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General and emotion-specific neural effects of ketamine during emotional memory formation

Research output: Contribution to journalArticle

Benjamin Becker, Maria Steffens, Zhiying Zhao, Keith M. Kendrick, Claudia Neumann, Bernd Weber, Johannes Schultz, Mitul A. Mehta, Ulrich Ettinger, Rene Hurlemann

Original languageEnglish
Pages (from-to)308-317
JournalNeuroImage
Early online date20 Feb 2017
DOIs
Publication statusE-pub ahead of print - 20 Feb 2017

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Abstract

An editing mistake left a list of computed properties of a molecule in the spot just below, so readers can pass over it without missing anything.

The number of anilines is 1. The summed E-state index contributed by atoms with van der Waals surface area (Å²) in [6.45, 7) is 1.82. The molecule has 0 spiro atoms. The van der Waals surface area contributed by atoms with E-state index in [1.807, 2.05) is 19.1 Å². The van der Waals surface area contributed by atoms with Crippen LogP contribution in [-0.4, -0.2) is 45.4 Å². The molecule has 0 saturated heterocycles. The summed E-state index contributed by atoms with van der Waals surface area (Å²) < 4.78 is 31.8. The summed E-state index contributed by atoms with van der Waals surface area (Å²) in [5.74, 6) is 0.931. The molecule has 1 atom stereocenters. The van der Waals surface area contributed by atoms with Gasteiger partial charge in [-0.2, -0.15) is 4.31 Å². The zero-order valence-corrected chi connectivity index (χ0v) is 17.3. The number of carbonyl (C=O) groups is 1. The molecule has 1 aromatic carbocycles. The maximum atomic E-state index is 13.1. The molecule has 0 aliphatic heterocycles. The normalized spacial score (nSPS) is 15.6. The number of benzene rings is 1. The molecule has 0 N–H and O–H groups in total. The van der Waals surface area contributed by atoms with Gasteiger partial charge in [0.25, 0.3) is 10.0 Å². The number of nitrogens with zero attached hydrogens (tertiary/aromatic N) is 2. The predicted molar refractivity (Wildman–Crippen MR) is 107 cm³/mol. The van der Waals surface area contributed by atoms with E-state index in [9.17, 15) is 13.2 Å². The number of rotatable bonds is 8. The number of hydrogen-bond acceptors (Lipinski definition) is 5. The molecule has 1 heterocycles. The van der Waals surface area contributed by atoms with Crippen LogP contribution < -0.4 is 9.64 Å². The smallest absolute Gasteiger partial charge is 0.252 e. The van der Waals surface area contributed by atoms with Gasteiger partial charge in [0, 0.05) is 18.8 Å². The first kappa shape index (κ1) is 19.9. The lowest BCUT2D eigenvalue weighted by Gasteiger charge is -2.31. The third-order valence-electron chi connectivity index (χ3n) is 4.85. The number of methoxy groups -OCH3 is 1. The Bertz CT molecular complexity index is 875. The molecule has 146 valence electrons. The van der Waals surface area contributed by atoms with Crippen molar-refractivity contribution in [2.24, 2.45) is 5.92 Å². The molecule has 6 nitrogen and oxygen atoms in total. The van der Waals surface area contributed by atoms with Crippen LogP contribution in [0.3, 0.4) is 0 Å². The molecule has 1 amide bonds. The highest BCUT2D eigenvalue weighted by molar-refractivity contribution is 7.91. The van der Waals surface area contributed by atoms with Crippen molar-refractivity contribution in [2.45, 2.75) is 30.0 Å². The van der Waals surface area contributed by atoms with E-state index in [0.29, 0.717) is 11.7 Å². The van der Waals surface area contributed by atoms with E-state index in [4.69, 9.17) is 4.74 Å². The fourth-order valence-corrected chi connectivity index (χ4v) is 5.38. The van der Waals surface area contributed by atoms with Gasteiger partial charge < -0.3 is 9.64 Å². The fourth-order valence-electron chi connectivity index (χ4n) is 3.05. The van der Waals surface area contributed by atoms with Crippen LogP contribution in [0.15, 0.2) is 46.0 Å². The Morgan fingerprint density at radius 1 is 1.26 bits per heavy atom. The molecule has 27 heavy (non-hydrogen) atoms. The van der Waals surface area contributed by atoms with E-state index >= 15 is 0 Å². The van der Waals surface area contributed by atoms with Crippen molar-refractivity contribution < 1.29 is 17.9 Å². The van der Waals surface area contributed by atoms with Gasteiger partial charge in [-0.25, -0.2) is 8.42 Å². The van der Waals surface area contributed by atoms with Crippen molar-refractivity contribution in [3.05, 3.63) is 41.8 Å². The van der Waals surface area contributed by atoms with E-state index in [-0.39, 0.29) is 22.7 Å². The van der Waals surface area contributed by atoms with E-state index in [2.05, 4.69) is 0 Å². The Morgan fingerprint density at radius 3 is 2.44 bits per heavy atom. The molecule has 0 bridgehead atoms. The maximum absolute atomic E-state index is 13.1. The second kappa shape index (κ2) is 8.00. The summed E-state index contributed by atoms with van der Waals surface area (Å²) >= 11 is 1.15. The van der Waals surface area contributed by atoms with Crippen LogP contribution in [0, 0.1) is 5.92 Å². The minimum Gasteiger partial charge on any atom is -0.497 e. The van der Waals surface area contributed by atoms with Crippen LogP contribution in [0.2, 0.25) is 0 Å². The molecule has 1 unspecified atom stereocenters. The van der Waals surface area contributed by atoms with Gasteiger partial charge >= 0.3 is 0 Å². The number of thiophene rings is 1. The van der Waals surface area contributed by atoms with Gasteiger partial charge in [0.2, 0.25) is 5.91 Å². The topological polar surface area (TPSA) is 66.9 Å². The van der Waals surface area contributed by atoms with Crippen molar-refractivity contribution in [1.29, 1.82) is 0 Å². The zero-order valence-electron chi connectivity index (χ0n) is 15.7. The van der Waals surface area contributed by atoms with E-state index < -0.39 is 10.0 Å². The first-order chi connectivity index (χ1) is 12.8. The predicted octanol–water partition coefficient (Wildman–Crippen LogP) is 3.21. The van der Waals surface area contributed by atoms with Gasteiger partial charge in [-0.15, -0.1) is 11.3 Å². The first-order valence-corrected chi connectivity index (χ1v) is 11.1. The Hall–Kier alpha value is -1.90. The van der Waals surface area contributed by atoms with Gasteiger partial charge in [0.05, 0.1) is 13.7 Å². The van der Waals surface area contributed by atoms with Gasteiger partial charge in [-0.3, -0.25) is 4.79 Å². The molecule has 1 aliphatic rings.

Animal studies suggest that N-methyl-D-aspartate receptor (NMDAR) dependent signalling in limbic and prefrontal regions is critically involved in both cognitive and emotional functions. In humans, ketamine-induced transient, and disorder associated chronic NMDAR hypofunction (i.e. in schizophrenia) has been associated with deficient performance in the domains of memory and higher-order emotional functioning, as well as altered neural activity in the underlying limbic-prefrontal circuits. To model the effects of NMDAR hypofunction on the integration of emotion and cognition the present pharmacological fMRI study applied the NMDAR antagonist ketamine (target plasma level = 100ng/ml) to 21 healthy volunteers in a within-subject placebo-controlled crossover design during encoding of neutral, positive and negative pictures. Our results show that irrespective of emotion, ketamine suppressed parahippocampal and medial prefrontal activity. In contrast, ketamine selectively increased amygdala and orbitofrontal activity during successful encoding of negative stimuli. On the network level ketamine generally increased medial prefrontal-parahippocampal coupling while specifically decreasing amygdala-orbitofrontal interplay during encoding of negative stimuli. On the behavioural level, ketamine produced generally decreased memory performance and abolished the emotional enhancement of memory after a wash-out period of 5 days. The present findings suggest that ketamine produces general as well as valence-specific effects during emotional memory formation. The pattern partly overlaps with alterations previously observed in patients with schizophrenia.

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